Lateral patellar dislocations are the second leading cause of traumatic knee hemarthroses, and recurrent patellar dislocations often require surgery. The medial knee structures responsible for stabilization of the patellofemoral joint are the medial patellofemoral ligament (MPFL), the medial patellotibial ligament (MPTL), and the medial patellomeniscal ligament (MPML). Although the MPFL has been identified as the main medial patellar restraint, new evidence suggests that the MPTL and MPML might also play an important role in medial patellar stability. Consequently, injury to these ligaments can lead to altered patellofemoral joint contact forces, patellar instability, and joint degeneration, highlighting the need for appropriate anatomic surgical management to restore joint kinematics.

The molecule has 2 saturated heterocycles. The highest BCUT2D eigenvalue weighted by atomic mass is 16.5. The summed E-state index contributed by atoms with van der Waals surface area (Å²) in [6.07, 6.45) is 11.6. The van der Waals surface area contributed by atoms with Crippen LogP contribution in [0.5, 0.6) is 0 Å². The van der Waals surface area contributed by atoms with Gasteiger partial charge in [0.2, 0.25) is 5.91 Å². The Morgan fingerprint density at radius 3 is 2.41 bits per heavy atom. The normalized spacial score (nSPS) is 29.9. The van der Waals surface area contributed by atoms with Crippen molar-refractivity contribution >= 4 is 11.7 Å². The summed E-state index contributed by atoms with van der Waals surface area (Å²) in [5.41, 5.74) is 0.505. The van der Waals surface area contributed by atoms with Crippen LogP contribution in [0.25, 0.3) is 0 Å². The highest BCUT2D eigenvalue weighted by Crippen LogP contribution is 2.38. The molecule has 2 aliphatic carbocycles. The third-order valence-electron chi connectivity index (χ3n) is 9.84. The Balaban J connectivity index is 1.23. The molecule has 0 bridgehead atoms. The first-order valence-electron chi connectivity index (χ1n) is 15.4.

The optimal treatment algorithm for addressing lateral patellar instability needs to be further refined. The biomechanical properties and function of the individual medial ligaments attaching to the patella must be determined to restore the native kinematics of the patella. In this regard, we were motivated to determine whether further quantification of the biomechanical properties of each individual ligament of the medial side of the patellofemoral joint would help to explain injury patterns and advance reconstruction techniques by improving the selection of appropriate grafts for each ligament.
Although an extensive body of literature on anatomic and biomechanical characteristics of the MPFL has been published, limited data exist for the MPTL and MPML. Therefore, the purpose of this study was to determine the ultimate load, stiffness, and mechanism of failure of the MPFL, MPTL, and MPML to ultimately assist with the selection of grafts for anatomic reconstruction. It was hypothesized that consistent biomechanical properties would be found for each structure.
Full Article: Biomechanical Evaluation of the Medial Stabilizers of the Patella